FT: Telecom & Technology on the Ropes: Challenging Markets & Too Much Debt

According to the Financial Times (FT):
“Almost half of companies in the global telecoms and technology industries face the risk of financial distress owing to more challenging markets and high levels of corporate debt, according to new research.

AlixPartners, the global business advisory firm, found that 44 per cent of companies in the sector were at risk of default or bankruptcy within two years. It pointed to particular distress in the hardware sector, and especially in the consumer electronics industry, where as many as nine out of 10 companies were at risk owing to thin profit margins as a result of weak demand and fierce competition globally.”

In the telecoms sector, about three-quarters of companies were deemed at risk due to high levels of debt taken on to expand technological infrastructures and to fund acquisitions.

AlixPartners said that this trend was underpinning the recent spate of M&A deals such as Hewlett-Packard’s $10.2bn proposed acquisition of Autonomy and its planned divestiture of its personal computer business, as well as Google’s $12.5bn proposed acquisition of Motorola.”


Comment:  This is no surprise to us, as top line growth has not kept up with profit growth for a very long time.  Cost cutting can go only so far in increasing the bottom line (earnings).  And the competition is fierce, especially with all the consolidation in telecoms and price pressure from Chinese equipment vendors Huawei and ZTE.  Huawei claims they are the #2 world wide vendor (closing fast on #1 Ericsson) in wireless infrastructure and #1 in optical network equipment (ahead of Ciena, which recently acquired bankrupt Nortel’s optical networking/ metro Ethernet business unit).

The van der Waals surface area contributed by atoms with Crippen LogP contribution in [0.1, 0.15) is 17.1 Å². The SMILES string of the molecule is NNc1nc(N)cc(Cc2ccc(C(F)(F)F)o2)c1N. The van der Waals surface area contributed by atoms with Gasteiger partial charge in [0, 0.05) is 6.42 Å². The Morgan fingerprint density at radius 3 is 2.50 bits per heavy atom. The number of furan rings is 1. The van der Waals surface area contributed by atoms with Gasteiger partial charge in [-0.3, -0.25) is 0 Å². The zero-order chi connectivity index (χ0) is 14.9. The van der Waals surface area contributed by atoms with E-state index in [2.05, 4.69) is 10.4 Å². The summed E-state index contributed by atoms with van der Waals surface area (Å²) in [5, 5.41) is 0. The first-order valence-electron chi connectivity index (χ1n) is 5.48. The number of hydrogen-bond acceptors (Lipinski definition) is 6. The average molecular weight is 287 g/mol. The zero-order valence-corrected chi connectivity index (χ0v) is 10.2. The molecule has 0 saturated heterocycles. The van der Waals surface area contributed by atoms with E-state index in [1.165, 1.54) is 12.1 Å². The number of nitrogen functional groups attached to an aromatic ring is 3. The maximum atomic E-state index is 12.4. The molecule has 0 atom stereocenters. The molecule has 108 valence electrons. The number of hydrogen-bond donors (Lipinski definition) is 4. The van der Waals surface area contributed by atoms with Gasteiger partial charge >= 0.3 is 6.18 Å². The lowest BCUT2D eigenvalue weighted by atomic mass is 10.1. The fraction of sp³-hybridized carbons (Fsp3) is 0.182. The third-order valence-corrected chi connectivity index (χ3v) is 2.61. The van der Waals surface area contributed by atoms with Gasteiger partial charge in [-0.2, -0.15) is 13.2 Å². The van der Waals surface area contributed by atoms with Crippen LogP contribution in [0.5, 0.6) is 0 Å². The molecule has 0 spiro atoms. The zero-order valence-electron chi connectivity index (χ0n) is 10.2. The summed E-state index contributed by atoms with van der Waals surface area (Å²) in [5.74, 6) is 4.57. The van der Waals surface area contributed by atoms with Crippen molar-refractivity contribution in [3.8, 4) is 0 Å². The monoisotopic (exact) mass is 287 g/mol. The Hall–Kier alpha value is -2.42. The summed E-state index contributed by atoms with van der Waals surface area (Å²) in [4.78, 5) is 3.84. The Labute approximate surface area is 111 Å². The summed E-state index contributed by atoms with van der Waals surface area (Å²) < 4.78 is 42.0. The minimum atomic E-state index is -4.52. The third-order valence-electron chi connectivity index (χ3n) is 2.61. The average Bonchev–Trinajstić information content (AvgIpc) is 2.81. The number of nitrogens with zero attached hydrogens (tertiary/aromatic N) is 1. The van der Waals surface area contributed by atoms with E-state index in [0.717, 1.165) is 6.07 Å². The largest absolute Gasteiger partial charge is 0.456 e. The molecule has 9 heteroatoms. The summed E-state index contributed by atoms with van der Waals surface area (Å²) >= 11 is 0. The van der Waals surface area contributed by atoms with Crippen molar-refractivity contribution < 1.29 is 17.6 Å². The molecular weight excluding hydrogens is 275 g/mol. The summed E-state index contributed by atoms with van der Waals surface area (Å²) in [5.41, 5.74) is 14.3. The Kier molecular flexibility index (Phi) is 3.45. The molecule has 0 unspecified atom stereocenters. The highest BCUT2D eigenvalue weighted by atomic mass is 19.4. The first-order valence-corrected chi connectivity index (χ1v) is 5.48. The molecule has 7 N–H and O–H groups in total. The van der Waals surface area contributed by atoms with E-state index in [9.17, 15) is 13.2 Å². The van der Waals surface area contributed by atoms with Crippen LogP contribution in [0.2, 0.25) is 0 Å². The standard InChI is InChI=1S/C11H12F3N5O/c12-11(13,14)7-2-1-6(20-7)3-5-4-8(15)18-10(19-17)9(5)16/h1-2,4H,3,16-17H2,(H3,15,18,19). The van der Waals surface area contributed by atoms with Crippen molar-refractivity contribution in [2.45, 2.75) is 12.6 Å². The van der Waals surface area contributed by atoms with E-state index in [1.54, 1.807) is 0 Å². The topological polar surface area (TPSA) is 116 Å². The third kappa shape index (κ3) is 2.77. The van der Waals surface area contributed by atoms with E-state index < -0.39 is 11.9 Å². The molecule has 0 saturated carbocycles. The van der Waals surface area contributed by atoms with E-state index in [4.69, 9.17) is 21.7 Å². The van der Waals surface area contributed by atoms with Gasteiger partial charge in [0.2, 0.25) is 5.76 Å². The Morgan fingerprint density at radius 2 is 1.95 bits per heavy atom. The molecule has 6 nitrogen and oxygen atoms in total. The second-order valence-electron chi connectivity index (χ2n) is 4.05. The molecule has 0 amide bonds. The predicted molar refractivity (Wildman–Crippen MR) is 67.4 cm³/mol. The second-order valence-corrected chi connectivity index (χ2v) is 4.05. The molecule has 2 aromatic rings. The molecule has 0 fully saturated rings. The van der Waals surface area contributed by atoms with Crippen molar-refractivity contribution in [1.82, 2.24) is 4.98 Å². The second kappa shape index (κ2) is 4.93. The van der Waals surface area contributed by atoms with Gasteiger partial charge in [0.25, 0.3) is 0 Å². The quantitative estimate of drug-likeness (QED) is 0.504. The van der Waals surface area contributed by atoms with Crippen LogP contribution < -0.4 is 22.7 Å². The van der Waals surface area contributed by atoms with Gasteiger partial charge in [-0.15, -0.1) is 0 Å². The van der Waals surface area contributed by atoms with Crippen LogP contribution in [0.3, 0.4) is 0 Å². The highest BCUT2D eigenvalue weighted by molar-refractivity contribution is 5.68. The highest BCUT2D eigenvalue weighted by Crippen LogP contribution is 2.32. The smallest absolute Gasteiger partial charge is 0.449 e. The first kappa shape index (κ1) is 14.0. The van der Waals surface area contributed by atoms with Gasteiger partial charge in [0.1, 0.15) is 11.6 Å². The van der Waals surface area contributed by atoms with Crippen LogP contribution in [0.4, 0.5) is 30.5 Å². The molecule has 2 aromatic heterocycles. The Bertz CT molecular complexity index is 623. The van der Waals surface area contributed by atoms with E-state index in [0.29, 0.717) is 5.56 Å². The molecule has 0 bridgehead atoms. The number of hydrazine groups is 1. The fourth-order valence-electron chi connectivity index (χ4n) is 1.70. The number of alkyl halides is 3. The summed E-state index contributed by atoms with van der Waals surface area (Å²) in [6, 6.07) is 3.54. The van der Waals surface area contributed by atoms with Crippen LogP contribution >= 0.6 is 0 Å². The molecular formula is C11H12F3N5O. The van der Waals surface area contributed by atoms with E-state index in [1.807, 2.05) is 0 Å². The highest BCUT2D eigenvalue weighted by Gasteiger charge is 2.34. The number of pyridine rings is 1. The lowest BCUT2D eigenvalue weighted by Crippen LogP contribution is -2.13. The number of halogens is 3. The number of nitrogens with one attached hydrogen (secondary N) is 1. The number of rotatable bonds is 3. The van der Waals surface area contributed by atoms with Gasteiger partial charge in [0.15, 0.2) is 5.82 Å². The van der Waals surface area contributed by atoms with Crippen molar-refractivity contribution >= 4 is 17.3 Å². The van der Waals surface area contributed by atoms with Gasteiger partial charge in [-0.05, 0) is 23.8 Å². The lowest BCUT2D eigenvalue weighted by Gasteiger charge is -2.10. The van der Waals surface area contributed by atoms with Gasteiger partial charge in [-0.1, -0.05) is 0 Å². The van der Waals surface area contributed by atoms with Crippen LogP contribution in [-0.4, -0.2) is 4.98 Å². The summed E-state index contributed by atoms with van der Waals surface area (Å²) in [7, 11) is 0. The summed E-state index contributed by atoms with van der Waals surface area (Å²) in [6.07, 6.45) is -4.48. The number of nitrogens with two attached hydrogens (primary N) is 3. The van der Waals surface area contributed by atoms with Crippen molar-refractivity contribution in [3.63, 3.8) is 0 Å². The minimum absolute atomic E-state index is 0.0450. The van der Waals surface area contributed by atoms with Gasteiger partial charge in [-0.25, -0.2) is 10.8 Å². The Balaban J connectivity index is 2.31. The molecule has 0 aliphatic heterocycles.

“More than just about any other industry, much of high tech faces a vicious cycle of the constant need to invest capital to drive product innovation and differentiation, and to keep up with the pace of new technology,” said Eric Benedict, managing director at AlixPartners. “In particular, the seismically disruptive effects of global adoption of high-speed mobile internet may well be the single biggest factor affecting not only high tech companies, but many other sectors over the coming 10 years.”